2005 will see the release of ‘Return To The Woods’, the long-awaited album from a duo project with violin virtuoso Joe Townsend. It also sees the formation of ‘The Green Machine’, an outlet for Martin’s original compositions – a shit-kicking art band with a huge sound and a large line-up including a brass section led by Rick Taylor (Elton John, George Michael), vocals from Sophie Bancroft and Inge Thomson, guitar and live sampling wizard Tom Cook (aka Manni), and realtime breakbeat and tuck-u-up groove from young Scottish drummer Alyn Cosker (Ryan Quigley Quintet). The Green Machine recently received funding from the PRS foundation and will begin recording their debut release in September.

Yoshiaki Sato
Check out
Artist: Tetsuro Kawashima Sax with Yoshiaki
Album: Reason Of Reeds
Label: MYCJ 30393


Yuichi Ohtsuka

Stien Carstensen was born in Eidsvoll. He started as an accordion player at the age of 9. He first learned from his father, and later from a classical player which he attended for 4 years. During this time he played in Norwegian tv, radio, festivals etc. He also toured in America, playing classical music. At the same time he was also into swing jazz, and his father who also played bass, played standard tunes with him.

When he was 15 he started to play electric guitar in a rock band. After a while he started to get back the interest for jazz again and formed a trio with some local artists. He lived as a freelancer a year or so and then he began to study in the conservatory in Trondhiem jazz department with the guitar as a main instrument. During his two years of study in Trondheim (1991–93), he formed the group Farmers Market. The group was originally a free jazz quintet, until they one day found a note with a Bulgarian folk tune in 11/16. This was a great experience for the band members and they practiced day and night to be able to play this asymmetrical music.

After a while Stian went to Bulgaria and visited villages there to collect and study the local folk music. The result of the tour was a live record, Speed/Balkan/Boogie, with singers & musicians from the famous "Le mysteres des voix bulgares" recorded at Molde international jazz festival in Norway. After this Stian was totally dedicated to the Bulgarian music. He toured a lot with musicians from Bulgaria, and Romania, and learned a lot from them.  Besides of being dedicated to this kind of music, he also took lessons in Composition, learned to play the 5-string Banjo in Bluegrass style, played with various jazz groups (be-bop, and experimental) with Jon Christensen and Bendik Hofseth to mention some.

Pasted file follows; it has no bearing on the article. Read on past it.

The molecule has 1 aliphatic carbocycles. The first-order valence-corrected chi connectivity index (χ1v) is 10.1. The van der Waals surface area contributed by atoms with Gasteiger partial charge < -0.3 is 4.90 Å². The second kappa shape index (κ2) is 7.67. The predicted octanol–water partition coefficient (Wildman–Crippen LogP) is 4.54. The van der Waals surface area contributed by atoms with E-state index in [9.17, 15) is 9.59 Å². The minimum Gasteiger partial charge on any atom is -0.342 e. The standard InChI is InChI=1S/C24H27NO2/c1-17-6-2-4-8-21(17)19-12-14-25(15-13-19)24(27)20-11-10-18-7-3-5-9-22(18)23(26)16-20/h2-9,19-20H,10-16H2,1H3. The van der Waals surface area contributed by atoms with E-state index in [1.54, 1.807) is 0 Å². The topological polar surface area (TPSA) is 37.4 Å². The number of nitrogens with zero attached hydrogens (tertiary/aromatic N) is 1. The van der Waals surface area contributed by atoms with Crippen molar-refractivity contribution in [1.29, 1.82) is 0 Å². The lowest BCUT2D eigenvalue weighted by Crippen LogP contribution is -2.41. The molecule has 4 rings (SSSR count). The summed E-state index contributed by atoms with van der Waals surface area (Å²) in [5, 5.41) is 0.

Ludovic Beier - Only 29 years old, he is playing on the French and European scene with some of the top players of the Django/Swing Jazz style including Angelo Debarre, Dorado Schmitt, Florin Niculescu…He certainly is giving the accordion a new name as his fingers go across the keys in an almost unbelievable way, both swinging and amazingly creative in his improvisation. Along with his virtuoso playing, he composes and arranges, and has his own band, Ludovic Beier Quartet, to perform his "cool and latin" French jazz. He has an impressive technique and also a great dose of lyricism with a band that keeps him at full stretch. Accordion will never be the same under his knowledgeable hands, and the new directions he takes. Besides playing around Europe at top festivals and clubs, he appeared in the States with the Django Reinhardt Project, performing at Birdland (NYC) with guests such as Paquito D'Rivera, at Lincoln Center with Joe Lovano, at Yoshis (CA) with David Sanchez, and last summer at the Montreal International Jazz Festival with Angelo Debarre and James Carter where he brought the house down. He also had the honour to perform at Carnegie Hall with Toots Thielemans among a prestigious line up including Herbie Hancock, Ivan Lins and Eliane Elias.

Jazz Accordion Playing

Hi - I stumbled upon your website.
I've been playing the piano accordion 120 bass for about 2 years.
Is there an accordion made somewhere with a bass button-board that does not follow the circle of 5ths ?
In my mind, I visualize a BASS button-board that has a linear progression  of buttons (of the scale):
C - C# - D  - D# - E - F - F# - G - G# - A - A# - B.
I think that would make playing jazz a little easier - especially when we have to follow sharps and flats in rapid succession.
Any comments would be appreciated  - reply to Mel Rapp

re your question:
There is no Stradella bass system that I know of that does not do the cycle of fifths, but there are free bass accordions which follow the pattern you mentioned. They are usually called converters, where three or four rows of the Stradella bass converts to free bass (single notes) I use free bass all the time when playing jazz and most classical accordion players use this system as it gives greater freedom. Hope this helps.
Karen Street

Stradella Keyboard System

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Last modified: 18/02/2012